<Word Nerd Alert>

Balance as a noun has two primary definitions:

Balance noun
1. an even distribution of weight enabling someone or something to remain upright and steady. Synonyms: stability, equilibrium, steadiness, footing.
2. a condition in which different elements are equal or in the correct proportions. Synonyms: fairness, justice, impartiality, evenhandedness, egalitarianism, equal opportunity.


I wouldn’t exactly classify anything about my life, or anyone I know, as the definition of balance when used as a noun. In fact, the noun balance doesn’t even sound like something I really want most days. I would substitute in synonyms like routine, same, bland, or boring.

Balance as a verb? Well, that’s a word I can really get behind.

Balance verb
1. keep or put (something) in a steady position so that it does not fall. Synonyms: steady, stabilize, poise, level
“she balanced the book on her head”
2. offset or compare the value of (one thing) with another. Synonyms: weigh, weigh up, compare, evaluate, consider, assess, appraise, judge
“you need to balance cost against benefit”

The noun balance is a set of scales, you have exactness on each side and there is no movement. There is no room for error. There is no reality in this picture at all. You balance the scales and there they stay. Forever. 1=1. You spend equal time in each part of your life every day and never stray from that equality.

At least this is the type of balance it feels like people are trying to achieve and what we beat ourselves up for when we don’t have enough of it in our lives.

Balance the verb is life in action. A constant motion to maintain a precarious balancing position.

It’s standing on top of a ball on one foot, holding a cup of tea on your head, while also juggling a set of bowling pins. It’s constant movement, shifting to whichever task, person or part of your life needs the most of your attention at the moment.

As a verb, balance represents the multi-faceted lives we all lead. A day in this definition might look like getting up at 5 a.m. to finish an important project before the morning carpool of kids at 6:30, followed by a stop at a local Starbucks to focus and write for a couple hours… all before going to yoga to center yourself. You throw yourself back into the mix by stopping at the grocery store for milk, then back home again to cram a few solid hours of work in before the kids come home from school and you shut down work  for a few hours to do the after-school homework and decompress drill.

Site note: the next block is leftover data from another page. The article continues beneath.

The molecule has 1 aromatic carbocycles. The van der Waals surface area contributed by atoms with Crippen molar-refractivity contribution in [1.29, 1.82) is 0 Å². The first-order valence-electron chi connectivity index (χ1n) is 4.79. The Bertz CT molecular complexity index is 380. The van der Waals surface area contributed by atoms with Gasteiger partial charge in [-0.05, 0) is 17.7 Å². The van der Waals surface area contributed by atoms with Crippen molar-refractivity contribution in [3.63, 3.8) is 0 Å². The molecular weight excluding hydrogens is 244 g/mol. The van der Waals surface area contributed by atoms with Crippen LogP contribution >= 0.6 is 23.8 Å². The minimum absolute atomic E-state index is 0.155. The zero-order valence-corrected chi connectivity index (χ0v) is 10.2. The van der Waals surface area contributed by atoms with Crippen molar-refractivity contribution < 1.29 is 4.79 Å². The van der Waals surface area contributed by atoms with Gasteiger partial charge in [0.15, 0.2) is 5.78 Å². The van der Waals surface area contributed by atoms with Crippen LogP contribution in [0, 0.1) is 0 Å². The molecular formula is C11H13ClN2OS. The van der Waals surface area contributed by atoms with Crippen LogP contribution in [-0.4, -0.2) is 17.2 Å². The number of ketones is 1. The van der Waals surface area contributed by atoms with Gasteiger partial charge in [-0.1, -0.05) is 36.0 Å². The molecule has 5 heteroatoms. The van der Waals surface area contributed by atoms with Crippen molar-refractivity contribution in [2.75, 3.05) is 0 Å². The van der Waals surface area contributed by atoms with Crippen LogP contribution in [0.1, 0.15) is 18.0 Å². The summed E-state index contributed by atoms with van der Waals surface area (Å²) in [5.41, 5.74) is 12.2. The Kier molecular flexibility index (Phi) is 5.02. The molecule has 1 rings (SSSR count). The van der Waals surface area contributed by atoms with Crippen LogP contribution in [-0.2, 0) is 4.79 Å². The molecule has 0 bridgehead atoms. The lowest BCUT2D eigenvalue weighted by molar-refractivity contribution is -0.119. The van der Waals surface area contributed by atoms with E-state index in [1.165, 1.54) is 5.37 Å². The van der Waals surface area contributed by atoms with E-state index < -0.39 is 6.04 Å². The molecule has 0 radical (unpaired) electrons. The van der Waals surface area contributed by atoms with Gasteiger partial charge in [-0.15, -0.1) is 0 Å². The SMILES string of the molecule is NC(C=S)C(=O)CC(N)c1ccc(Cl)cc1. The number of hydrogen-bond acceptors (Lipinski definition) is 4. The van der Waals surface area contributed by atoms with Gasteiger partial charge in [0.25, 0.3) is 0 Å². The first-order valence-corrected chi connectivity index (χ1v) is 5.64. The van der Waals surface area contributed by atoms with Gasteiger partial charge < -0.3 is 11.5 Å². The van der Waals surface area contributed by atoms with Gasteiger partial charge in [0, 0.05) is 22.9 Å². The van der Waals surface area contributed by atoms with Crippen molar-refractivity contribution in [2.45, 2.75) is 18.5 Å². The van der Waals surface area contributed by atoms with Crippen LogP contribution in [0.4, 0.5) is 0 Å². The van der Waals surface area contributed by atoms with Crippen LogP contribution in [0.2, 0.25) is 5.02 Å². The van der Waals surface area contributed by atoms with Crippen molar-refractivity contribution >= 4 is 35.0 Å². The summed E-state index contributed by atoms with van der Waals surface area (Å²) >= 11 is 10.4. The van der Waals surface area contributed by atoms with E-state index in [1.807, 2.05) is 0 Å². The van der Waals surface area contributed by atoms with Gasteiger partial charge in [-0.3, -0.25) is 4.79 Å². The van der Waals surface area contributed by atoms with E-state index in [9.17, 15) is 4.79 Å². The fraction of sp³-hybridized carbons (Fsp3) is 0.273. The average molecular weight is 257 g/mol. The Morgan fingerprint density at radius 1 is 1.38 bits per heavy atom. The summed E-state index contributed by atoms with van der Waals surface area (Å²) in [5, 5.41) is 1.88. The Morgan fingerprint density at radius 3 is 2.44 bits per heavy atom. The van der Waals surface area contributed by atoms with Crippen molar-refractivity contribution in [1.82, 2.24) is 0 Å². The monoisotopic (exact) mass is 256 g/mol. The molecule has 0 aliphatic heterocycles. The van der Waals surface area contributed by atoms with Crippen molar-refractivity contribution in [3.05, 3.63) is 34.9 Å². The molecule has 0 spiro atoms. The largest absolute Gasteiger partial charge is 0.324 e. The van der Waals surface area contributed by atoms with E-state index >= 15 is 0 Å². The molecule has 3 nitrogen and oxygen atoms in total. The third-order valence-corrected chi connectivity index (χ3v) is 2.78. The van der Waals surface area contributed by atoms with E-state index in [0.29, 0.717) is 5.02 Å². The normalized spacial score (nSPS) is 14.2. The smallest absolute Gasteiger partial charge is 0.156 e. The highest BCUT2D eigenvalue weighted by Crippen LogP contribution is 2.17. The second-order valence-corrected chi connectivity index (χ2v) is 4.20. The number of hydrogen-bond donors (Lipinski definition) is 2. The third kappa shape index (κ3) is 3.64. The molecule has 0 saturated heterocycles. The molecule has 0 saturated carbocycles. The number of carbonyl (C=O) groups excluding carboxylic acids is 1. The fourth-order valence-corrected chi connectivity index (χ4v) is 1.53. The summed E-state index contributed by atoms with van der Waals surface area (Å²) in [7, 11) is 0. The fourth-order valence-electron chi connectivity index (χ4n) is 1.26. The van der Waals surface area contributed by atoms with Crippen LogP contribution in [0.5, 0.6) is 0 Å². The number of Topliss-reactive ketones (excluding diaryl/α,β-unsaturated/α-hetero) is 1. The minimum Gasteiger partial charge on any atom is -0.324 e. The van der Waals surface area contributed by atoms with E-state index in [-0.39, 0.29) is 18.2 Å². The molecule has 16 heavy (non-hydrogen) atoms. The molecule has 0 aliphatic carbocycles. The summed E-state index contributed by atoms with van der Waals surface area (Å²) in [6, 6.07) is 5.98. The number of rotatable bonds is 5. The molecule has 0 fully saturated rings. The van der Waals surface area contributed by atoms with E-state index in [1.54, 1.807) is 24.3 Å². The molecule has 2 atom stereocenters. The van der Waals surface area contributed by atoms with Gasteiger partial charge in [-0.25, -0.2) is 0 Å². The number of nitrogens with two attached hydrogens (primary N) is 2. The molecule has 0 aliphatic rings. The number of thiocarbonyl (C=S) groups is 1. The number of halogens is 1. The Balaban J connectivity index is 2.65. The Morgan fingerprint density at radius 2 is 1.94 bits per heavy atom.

Deep breaths…

It’s not over yet, because, after dinner, you open up the laptop again and sneak in a few more hours of work, an hour of Spanish practice, and then close your computer to take the dog on a quick walk around the block while catching up with your sister on the phone before falling into bed.

At least that’s a normal Tuesday in my world.

But as productive as that day was? You still didn’t manage to read, get to every work project, practice a musical instrument or watch your tv show. But, it’s ok, because balance the verb acknowledges that you choose to do those things tomorrow, or the next day, along with laundry, a networking event or lunch with a friend.

The active shifting and movement of balance as a verb means your life, and the components that comprise it, are in constant motion and are shifting so you can do everything you want to do- or at least come closer to it.

This is where the real secret to balance comes in, the practice of balance as a verb is the only way achieving balance as a noun is even possible- if that’s your goal.

Stay tuned for a discussion about boundaries and how establishing boundaries as humans (and business owners) are an essential ingredient for finding balance.